Why You Should NOT Sleep in Your Contact Lenses
- Posted on: Nov 5 2012
Last weekend was homecoming weekend for all of my friends from grad school, and of course, with any homecoming celebration comes a football game, and preceding the football game, of course, a tailgate. As we were all getting ready to head out for the day, one of my dearest friends came running up to me in a panic because her eye was “red and puffy.”
After a game of 20 questions, the verdict became very clear. My friend sleeps in her contacts. Not only does she sleep in her contacts, she basically has lived in them for months. I remember the days before I had LASIK Houston when this didn’t seem that bad or strange among friends. However, knowing what I know now about what can come about because of this habit, I couldn’t help but shake my head at her in disapproval.
“But what do you mean I have to take my contacts out?! Do I have to tailgate in glasses?? I didn’t even bring glasses! Can’t I just put some drops in” Does this sound familiar? Maybe not before a tailgate but a party? Or prom? Or a date?
After consulting the fabulous doctors where I work, I got the cold, hard facts. It is important for you and everyone you know who wears contacts to know how serious it is when your Eye Doctor Houston tells you, do NOT sleep in your contacts.
When you do not take your contacts out, your eye can develop something called “Corneal neovascularization” that occurs because of the lack of oxygen to the eye. If the vessels grow too much, doctors may consider not fitting you in contact lenses anymore. Yes, you read correctly, this translates to wearing your contacts to sleep, you may end up never being able to wear contacts again. In other words: Glasses only!
Sometimes, because of this condition, your eye doctor may have to consider fitting you in Gas Permeable only. Gas permeable are hard contact lenses. Another condition can arise from lack of oxygen or “hypoxia” to the eye which is called: Corneal microscysts.
If you sleep in your contacts, another common thing that can happen is called “CLARE”- contact lens acute red eye. The symptoms are: Eye pain, redness, and light sensitivity.
The biggest complication that comes out of this habit is called a Corneal Ulcer. A corneal ulcer is an eruption on the cornea caused by an infection that can lead to blindness. Symptoms include vision changes, eye redness, eye discomfort or pain, and excessive tearing. It is considered the biggest complication because if it’s an aggressive microbe, the patient could lose vision permanently and the scar that occurs could require a corneal transplant.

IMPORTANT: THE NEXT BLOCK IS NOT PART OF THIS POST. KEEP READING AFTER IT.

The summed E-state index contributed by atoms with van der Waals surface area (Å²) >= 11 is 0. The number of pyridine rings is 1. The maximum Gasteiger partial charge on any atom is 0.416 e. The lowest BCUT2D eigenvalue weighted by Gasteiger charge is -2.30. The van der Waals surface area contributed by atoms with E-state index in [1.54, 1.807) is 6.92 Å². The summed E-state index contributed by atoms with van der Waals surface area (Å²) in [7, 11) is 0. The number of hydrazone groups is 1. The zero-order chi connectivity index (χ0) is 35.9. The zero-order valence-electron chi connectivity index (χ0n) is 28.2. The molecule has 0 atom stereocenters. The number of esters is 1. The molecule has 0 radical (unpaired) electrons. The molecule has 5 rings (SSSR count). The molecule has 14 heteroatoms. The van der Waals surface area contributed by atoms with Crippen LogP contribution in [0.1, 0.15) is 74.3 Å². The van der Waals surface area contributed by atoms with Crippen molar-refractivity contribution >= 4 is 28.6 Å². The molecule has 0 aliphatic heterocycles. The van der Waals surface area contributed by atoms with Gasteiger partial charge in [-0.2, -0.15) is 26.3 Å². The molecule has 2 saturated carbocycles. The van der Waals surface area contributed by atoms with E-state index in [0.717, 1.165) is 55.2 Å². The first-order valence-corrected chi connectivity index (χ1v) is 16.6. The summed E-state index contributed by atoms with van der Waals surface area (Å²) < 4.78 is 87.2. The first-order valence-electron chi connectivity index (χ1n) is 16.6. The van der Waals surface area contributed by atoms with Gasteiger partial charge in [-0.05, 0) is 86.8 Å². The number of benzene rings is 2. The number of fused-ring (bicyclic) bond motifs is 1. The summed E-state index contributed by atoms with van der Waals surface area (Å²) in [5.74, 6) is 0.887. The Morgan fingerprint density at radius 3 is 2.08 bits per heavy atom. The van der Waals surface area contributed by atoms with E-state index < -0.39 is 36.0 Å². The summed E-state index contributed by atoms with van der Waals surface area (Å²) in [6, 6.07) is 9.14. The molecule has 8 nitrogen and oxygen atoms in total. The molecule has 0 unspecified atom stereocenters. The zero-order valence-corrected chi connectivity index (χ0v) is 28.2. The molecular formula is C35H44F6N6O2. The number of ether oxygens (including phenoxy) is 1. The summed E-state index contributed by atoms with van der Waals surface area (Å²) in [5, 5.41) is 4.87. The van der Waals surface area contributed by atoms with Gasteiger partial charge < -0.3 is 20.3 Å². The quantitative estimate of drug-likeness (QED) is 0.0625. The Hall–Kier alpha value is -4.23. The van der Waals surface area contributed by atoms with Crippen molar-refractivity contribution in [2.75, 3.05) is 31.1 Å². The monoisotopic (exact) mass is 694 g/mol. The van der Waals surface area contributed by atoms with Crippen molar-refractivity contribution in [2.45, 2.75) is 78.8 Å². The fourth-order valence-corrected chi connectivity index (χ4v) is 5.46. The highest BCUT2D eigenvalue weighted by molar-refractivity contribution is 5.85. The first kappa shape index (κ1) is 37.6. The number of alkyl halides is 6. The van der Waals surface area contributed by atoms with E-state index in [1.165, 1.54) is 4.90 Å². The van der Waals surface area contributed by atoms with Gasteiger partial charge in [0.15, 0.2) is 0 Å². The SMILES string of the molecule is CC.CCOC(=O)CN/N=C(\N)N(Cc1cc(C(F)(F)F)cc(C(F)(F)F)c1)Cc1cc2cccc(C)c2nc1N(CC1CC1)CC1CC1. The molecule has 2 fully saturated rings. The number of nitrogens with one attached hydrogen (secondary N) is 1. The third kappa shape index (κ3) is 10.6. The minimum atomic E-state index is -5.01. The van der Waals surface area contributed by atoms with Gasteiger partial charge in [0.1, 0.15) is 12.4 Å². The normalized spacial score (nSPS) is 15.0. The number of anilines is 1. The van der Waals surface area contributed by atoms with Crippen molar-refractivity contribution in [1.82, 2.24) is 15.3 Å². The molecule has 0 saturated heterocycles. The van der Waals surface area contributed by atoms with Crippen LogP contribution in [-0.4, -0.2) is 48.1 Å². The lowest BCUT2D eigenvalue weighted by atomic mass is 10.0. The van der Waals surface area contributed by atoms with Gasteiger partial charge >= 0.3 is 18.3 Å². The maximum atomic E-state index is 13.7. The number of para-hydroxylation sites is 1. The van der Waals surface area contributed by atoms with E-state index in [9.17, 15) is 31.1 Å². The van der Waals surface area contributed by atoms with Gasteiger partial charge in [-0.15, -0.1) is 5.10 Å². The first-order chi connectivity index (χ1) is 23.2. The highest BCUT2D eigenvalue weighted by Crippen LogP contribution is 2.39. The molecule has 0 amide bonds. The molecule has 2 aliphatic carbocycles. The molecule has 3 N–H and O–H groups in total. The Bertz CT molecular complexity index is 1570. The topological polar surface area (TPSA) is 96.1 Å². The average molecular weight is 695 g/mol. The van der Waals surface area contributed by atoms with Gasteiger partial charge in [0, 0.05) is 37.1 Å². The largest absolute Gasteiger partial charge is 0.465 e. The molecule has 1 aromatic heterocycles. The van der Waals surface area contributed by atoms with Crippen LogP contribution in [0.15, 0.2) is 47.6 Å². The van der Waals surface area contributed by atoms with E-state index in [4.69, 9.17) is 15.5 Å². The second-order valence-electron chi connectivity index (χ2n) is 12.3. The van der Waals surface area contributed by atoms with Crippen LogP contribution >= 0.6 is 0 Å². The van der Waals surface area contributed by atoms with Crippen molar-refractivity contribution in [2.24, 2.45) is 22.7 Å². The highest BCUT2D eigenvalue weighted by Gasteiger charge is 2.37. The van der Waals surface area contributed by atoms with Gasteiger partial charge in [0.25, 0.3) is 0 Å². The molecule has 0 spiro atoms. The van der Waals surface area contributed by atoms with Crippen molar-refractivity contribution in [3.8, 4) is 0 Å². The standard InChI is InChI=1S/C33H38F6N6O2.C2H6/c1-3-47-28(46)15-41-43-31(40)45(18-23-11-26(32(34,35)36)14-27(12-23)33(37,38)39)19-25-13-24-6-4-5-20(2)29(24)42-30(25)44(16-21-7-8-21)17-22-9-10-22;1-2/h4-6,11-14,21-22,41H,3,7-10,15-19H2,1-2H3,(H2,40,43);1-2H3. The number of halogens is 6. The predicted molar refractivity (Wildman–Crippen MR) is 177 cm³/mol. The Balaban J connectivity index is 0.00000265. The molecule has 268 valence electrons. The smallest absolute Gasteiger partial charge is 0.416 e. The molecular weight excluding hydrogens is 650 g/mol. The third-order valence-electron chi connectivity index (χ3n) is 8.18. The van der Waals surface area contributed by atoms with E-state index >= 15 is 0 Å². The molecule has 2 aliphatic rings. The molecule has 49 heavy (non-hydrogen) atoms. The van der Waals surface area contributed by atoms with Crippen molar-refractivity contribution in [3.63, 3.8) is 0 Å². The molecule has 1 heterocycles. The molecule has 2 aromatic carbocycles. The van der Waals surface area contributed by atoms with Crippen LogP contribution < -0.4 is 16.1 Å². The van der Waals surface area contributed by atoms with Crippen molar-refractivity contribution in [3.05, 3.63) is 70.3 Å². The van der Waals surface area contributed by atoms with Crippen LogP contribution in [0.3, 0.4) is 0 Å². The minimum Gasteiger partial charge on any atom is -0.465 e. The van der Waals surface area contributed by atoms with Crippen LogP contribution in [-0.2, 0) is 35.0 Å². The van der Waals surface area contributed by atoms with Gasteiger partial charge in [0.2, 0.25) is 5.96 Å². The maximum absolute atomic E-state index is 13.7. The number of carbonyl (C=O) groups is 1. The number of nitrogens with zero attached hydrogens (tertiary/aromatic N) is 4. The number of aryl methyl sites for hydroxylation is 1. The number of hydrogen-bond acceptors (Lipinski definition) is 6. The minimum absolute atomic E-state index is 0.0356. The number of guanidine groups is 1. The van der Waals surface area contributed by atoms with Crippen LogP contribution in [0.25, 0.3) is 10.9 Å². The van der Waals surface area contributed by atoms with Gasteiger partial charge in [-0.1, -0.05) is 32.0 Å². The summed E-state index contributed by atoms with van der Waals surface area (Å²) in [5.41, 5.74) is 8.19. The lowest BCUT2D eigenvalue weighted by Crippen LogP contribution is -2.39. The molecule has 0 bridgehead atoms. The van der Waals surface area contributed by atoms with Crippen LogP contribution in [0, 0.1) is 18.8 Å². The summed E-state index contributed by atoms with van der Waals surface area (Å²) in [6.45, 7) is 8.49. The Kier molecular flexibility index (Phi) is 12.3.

A corneal transplant is one of the most serious eye surgeries that a patient will have to undergo. The fact that sleeping in contact lenses can end up putting you in that situation is pretty scary.
There is also a condition called GPC which stands for “giant papillary conjunctivitis”. It consists of bumps under the upper eyelids. GPC causes mucous discharge and itching, especially after lens removal. It causes the lenses to fit poorly since the bumps pull up on the contact lens.
Other conditions that can arise from sleeping in your contacts include conjunctivitis and Acanthamoeba keratitis. Acanthamoeba keratitis is a rare disease in which amoebae invade the cornea. It may result in permanent visual impairment or blindness.
So basically, my friend had to tailgate with one eye. Okay, that sounds a little dramatic, but you know what I mean, she only had one contact on. It was very blurry and she confirmed that it definitely 100% affected her homecoming day experience.
So the moral of this story is that even though some of these conditions just seem gross, there are some really scary, serious consequences to being lazy and continuing this habit. Advice: Do not wait for the day when your eyes decide to get revenge. Never sleep in your contact lenses, it’s just not worth it!
If you have slept in your contacts and have a red, inflamed eye, don’t hesitate to reach out to your local eye doctor, and if you are in Houston, call us Slade & Baker Vision at 713-626-5544 or write us at email@example.com.
Posted in: General